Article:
Perhaps a few generations from now tourists will visit the great oil fields of the Middle East and wonder at the evocative ruins of refineries and the rusting hulks of tankers that once plied the seas with their cargoes of black gold. “It must have been quite a sight,” they’ll say.
Malaysia was green. It was lush. It was hot. After disembarking the train at Butterworth, just across the border from Thailand, I followed the crowd to an open-air bus terminal where I hoped to catch a long-distance bus to Kuala Lumpur, the capital. After purchasing my ticket from a harried-looking woman, I asked where I could find the right bus in all the disorder. She pointed to a very old man who was being led across the street by an elderly woman.
“Follow the uncle,” she said.
So I shadowed the old couple until they turned a corner into a dusty parking lot and climbed aboard a bus. I found a window seat and settled in. At first I intended to catch up on some sleep, but as we set off on the journey I was kept awake by the scenery. The view out of the window featured an almost unbroken tableau of jungle. There were steep hills that rose up like fingers poking through the vegetation, so steep in places that whole sections of hillside had sheared away and tumbled to the forest floor. Dark tendrils of vines were already repopulating the exposed rock face. It was so verdant that I began to wonder if Kuala Lumpur was the only city in this green land.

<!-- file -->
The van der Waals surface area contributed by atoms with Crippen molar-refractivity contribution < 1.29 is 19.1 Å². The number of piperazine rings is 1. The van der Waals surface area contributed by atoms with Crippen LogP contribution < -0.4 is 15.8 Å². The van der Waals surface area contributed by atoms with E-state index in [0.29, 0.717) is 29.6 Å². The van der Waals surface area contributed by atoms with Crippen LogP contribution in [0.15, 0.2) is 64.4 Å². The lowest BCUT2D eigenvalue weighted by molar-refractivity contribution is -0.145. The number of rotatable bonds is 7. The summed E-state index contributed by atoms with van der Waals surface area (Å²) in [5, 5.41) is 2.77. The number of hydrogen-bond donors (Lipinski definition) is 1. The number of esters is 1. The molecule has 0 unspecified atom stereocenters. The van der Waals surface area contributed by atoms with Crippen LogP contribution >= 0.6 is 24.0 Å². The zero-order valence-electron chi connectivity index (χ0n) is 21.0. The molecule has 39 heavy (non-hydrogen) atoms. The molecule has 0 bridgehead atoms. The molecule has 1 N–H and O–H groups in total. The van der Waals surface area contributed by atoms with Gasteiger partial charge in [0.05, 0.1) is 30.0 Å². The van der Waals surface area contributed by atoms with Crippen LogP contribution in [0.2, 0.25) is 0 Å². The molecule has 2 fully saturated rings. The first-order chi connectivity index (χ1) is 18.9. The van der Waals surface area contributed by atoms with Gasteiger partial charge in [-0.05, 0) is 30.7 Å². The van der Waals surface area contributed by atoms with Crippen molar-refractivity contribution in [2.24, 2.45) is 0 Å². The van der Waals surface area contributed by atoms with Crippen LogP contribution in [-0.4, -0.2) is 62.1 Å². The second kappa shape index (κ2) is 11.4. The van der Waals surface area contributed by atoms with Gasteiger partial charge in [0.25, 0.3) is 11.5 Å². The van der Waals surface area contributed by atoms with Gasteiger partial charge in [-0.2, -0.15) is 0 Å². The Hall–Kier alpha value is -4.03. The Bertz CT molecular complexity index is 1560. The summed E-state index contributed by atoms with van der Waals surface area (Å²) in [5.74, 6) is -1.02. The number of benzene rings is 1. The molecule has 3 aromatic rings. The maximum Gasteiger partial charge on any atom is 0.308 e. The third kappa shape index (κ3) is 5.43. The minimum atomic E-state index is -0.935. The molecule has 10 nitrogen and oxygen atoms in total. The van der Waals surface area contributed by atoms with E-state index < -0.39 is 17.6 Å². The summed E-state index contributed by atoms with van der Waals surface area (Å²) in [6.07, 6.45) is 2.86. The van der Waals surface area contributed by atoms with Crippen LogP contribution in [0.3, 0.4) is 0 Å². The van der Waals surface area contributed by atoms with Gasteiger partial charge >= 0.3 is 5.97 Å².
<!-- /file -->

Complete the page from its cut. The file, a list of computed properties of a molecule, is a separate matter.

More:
I sat across from a Mr. Lingham, a Malay traveling with his family. They’d spent the weekend in Bangkok celebrating the Chinese New Year and were now on their way back to Ipoh. I asked him about politics.
“What’s happening in Malaysia right now?” I asked. “What is the big story in the news?”
He guessed at my meaning and said, “Malaysia is stable. People are struggling, but it is stable. Right now we have a former Prime Minister who is on trial for sodomy, but it is politically motivated. The opposition party, who are in power now, are trying to discredit this man so they can stay in power.”
“Dirty politics,” I said.
“Yes. Dirty politics.”
He introduced me to his son, a teenager, who pointed out the agricultural fields as we passed them.
“That is a banana plantation,” he said.
A little later.
“Those are coconut palms.”
I began to think that his language skills were limited, but in fact his English was excellent. He told me that he was studying journalism and wanted to work on a newspaper. I wished him well, but I’d picked up a Malaysian paper in Butterworth, The New Straits Times, and found it to be little more than an insipid rag. In one story, three women recounted their experience of being caned for having premarital sex. All of them were quoted as being very contrite and thankful for the experience, which had taught them “a great lesson”. I was only mildly appalled to learn that the women had turned themselves in (and, evidently, their partners) and that their transgressions had occurred one or two years before. Evidently they wanted a clear conscience in the eyes of Allah and had confessed, taking their strokes of the rotan with equanimity and urging their sisters to refrain from such “pleasure”. The article had the quality of a children’s book, with a neat little moral at the end to tie up each woman’s return to the fold, and I imagined Mr. Lingham’s son covering the story of the sodomy trial: